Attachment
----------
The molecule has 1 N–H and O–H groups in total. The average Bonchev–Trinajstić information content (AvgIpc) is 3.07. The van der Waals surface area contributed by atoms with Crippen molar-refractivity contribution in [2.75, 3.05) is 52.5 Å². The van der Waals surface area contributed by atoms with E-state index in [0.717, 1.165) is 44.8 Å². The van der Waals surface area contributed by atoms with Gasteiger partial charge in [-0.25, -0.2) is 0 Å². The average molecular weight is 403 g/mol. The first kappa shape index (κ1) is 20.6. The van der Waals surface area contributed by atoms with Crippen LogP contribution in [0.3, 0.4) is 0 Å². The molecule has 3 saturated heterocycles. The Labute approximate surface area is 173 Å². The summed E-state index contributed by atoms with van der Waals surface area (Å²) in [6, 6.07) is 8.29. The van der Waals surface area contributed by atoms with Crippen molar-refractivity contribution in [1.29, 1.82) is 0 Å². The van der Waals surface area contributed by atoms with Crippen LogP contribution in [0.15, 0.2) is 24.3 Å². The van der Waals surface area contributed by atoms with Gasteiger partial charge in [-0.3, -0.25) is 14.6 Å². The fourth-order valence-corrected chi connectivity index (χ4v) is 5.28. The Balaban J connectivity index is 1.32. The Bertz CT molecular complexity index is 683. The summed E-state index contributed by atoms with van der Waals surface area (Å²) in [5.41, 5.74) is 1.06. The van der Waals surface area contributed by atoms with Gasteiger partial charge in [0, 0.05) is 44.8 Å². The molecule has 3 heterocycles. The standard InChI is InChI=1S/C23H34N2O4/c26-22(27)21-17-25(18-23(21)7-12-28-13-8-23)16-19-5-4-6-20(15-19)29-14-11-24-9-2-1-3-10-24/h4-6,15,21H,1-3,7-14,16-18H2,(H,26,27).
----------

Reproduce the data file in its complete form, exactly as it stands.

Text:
The molecule has 1 N–H and O–H groups in total. The average Bonchev–Trinajstić information content (AvgIpc) is 3.07. The van der Waals surface area contributed by atoms with Crippen molar-refractivity contribution in [2.75, 3.05) is 52.5 Å². The van der Waals surface area contributed by atoms with E-state index in [0.717, 1.165) is 44.8 Å². The van der Waals surface area contributed by atoms with Gasteiger partial charge in [-0.25, -0.2) is 0 Å². The average molecular weight is 403 g/mol. The first kappa shape index (κ1) is 20.6. The van der Waals surface area contributed by atoms with Crippen LogP contribution in [0.3, 0.4) is 0 Å². The molecule has 3 saturated heterocycles. The Labute approximate surface area is 173 Å². The summed E-state index contributed by atoms with van der Waals surface area (Å²) in [6, 6.07) is 8.29. The van der Waals surface area contributed by atoms with Crippen molar-refractivity contribution in [1.29, 1.82) is 0 Å². The van der Waals surface area contributed by atoms with Crippen LogP contribution in [0.15, 0.2) is 24.3 Å². The van der Waals surface area contributed by atoms with Gasteiger partial charge in [-0.3, -0.25) is 14.6 Å². The fourth-order valence-corrected chi connectivity index (χ4v) is 5.28. The Balaban J connectivity index is 1.32. The Bertz CT molecular complexity index is 683. The summed E-state index contributed by atoms with van der Waals surface area (Å²) in [5.41, 5.74) is 1.06. The van der Waals surface area contributed by atoms with Gasteiger partial charge in [0, 0.05) is 44.8 Å². The molecule has 3 heterocycles. The standard InChI is InChI=1S/C23H34N2O4/c26-22(27)21-17-25(18-23(21)7-12-28-13-8-23)16-19-5-4-6-20(15-19)29-14-11-24-9-2-1-3-10-24/h4-6,15,21H,1-3,7-14,16-18H2,(H,26,27).